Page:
An order requiring all bird owners to keep their animals indoors to reduce the spread of avian influenza is to be lifted, the Government has said.
Bird keepers have been subject to a national housing order since November 7 to help curb an unprecedented number of bird flu cases – more than 330 have been confirmed in the UK since October 2021.
The Government said poultry and other captive birds can be kept outside again from 0001 on April 18 unless they are in a specified protection zone.
From this date, eggs laid by hens with access to outside ranges can once again be labelled as free range.
Dr Christine Middlemiss, the UK’s chief veterinary officer, said the risk of bird flu infection has reduced following restrictive measures throughout the winter, although bird keepers are being encouraged to observe “stringent standards of biosecurity”.
Places with poor biosecurity have been assessed as medium risk of infection and those with good biosecurity are seen as low risk.
Dr Middlemiss said: “Whilst the lifting of the mandatory housing measures will be welcome news to bird keepers, scrupulous biosecurity remains the most critical form of defence to help keep your birds safe.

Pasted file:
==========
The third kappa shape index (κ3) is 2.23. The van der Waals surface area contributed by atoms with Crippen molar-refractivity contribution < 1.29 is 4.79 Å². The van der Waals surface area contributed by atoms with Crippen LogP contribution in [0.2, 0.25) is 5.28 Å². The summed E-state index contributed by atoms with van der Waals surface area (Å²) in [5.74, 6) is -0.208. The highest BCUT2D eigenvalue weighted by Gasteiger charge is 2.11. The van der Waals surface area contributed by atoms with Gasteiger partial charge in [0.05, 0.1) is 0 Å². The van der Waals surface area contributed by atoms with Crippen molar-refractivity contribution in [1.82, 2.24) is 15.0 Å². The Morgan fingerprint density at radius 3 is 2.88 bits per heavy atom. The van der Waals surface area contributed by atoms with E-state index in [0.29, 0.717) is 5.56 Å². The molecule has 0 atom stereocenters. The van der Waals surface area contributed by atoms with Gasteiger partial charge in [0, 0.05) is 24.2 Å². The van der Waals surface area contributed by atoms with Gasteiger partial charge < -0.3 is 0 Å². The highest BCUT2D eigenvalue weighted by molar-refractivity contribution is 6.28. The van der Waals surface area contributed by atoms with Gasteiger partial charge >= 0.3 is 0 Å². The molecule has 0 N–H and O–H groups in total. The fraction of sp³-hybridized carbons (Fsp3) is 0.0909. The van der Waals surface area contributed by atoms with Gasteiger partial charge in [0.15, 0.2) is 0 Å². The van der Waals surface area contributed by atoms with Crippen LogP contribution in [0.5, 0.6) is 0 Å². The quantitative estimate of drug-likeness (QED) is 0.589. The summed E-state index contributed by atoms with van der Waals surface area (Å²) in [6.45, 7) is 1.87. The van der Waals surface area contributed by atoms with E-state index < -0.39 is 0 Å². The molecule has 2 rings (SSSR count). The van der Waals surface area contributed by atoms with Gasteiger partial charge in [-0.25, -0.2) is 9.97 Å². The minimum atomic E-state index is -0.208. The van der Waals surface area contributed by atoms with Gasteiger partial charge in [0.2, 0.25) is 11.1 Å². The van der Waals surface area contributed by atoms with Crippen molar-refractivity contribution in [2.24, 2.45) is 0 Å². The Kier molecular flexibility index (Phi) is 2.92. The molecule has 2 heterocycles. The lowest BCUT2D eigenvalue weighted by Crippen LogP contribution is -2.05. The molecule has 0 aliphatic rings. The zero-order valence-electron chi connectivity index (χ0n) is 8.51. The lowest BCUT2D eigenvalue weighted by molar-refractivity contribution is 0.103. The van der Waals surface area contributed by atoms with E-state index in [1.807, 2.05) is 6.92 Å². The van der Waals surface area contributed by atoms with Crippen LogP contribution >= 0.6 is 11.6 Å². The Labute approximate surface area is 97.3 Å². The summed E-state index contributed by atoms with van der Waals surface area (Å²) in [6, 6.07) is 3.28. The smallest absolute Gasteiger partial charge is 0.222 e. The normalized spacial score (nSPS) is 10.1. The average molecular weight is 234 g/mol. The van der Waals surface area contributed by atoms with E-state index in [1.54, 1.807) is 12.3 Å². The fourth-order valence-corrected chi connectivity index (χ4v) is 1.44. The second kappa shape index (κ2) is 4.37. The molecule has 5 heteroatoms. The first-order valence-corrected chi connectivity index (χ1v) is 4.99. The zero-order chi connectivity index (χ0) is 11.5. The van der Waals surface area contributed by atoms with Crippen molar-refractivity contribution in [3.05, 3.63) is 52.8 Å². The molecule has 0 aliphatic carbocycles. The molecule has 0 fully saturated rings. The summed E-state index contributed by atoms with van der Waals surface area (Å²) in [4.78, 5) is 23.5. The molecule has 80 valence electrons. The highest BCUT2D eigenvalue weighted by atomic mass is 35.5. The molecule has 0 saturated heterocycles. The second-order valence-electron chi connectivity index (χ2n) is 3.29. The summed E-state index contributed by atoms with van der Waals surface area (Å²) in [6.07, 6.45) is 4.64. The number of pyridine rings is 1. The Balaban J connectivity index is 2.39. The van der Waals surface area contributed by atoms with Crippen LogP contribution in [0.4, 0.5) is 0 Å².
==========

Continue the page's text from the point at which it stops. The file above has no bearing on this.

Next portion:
“It is thanks to the hard work of all bird keepers and vets who have played their part in keeping flocks safe this winter that we are in a position to take this action.
“However, the unprecedented nature of this outbreak has proven it’s more important than ever for bird keepers to remain vigilant for signs of disease and maintain stringent standards of biosecurity.”
Keepers are being told to cleanse and disinfect clothing, footwear, equipment and vehicles before and after contact with captive birds, reduce the movement of potential virus carriers such as people and vehicles to and from bird areas, close off contact with wild birds and be on the lookout for any signs of disease.
They are also being told to minimise contamination from manure and slurry, control vermin and thoroughly clean and disinfect bird housing on a continuous basis.
The UK Health Security Agency has said avian viruses do not spread easily to humans and have so far found no positive cases in people while monitoring those who have developed flu or cold-like symptoms after being in contact with a bird.
They are advising that people avoid contact with any sick or dead wild birds they might find and wash their hands after feeding wild birds.
Bird keepers are asked to report any suspicion of disease to Defra.